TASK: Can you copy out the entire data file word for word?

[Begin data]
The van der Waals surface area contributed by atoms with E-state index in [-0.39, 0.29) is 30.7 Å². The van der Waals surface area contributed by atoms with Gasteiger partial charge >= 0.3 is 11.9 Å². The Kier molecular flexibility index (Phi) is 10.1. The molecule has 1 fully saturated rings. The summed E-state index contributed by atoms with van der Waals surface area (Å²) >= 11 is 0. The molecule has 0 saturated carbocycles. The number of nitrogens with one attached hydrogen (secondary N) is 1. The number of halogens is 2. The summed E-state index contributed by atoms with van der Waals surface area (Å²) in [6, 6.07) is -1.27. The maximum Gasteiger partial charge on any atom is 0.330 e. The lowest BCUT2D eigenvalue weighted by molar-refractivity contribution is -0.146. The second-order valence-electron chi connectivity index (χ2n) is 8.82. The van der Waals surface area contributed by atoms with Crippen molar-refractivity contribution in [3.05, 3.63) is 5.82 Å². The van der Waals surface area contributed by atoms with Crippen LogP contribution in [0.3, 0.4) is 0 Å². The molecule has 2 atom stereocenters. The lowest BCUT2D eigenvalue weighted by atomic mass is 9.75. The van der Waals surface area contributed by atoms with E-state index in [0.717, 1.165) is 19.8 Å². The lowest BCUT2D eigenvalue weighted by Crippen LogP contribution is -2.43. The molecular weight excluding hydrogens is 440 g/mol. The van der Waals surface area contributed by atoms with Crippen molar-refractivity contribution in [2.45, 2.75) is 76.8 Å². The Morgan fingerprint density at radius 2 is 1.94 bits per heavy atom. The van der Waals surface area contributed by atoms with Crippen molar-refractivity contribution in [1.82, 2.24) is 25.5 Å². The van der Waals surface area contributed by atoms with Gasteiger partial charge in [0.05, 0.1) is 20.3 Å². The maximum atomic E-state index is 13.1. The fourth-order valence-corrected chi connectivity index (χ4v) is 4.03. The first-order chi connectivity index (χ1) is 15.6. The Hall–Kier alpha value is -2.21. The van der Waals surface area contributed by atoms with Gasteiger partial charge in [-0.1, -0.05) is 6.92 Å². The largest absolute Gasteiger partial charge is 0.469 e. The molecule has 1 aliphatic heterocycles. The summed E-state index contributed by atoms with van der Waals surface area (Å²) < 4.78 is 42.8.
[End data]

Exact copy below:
The van der Waals surface area contributed by atoms with E-state index in [-0.39, 0.29) is 30.7 Å². The van der Waals surface area contributed by atoms with Gasteiger partial charge >= 0.3 is 11.9 Å². The Kier molecular flexibility index (Phi) is 10.1. The molecule has 1 fully saturated rings. The summed E-state index contributed by atoms with van der Waals surface area (Å²) >= 11 is 0. The molecule has 0 saturated carbocycles. The number of nitrogens with one attached hydrogen (secondary N) is 1. The number of halogens is 2. The summed E-state index contributed by atoms with van der Waals surface area (Å²) in [6, 6.07) is -1.27. The maximum Gasteiger partial charge on any atom is 0.330 e. The lowest BCUT2D eigenvalue weighted by molar-refractivity contribution is -0.146. The second-order valence-electron chi connectivity index (χ2n) is 8.82. The van der Waals surface area contributed by atoms with Crippen molar-refractivity contribution in [3.05, 3.63) is 5.82 Å². The van der Waals surface area contributed by atoms with Crippen LogP contribution in [0.3, 0.4) is 0 Å². The molecule has 2 atom stereocenters. The lowest BCUT2D eigenvalue weighted by atomic mass is 9.75. The van der Waals surface area contributed by atoms with E-state index in [0.717, 1.165) is 19.8 Å². The lowest BCUT2D eigenvalue weighted by Crippen LogP contribution is -2.43. The molecular weight excluding hydrogens is 440 g/mol. The van der Waals surface area contributed by atoms with Crippen molar-refractivity contribution in [2.45, 2.75) is 76.8 Å². The Morgan fingerprint density at radius 2 is 1.94 bits per heavy atom. The van der Waals surface area contributed by atoms with Crippen molar-refractivity contribution in [1.82, 2.24) is 25.5 Å². The van der Waals surface area contributed by atoms with Gasteiger partial charge in [0.05, 0.1) is 20.3 Å². The maximum atomic E-state index is 13.1. The fourth-order valence-corrected chi connectivity index (χ4v) is 4.03. The first-order chi connectivity index (χ1) is 15.6. The Hall–Kier alpha value is -2.21. The van der Waals surface area contributed by atoms with Gasteiger partial charge in [-0.1, -0.05) is 6.92 Å². The largest absolute Gasteiger partial charge is 0.469 e. The molecule has 1 aliphatic heterocycles. The summed E-state index contributed by atoms with van der Waals surface area (Å²) < 4.78 is 42.8.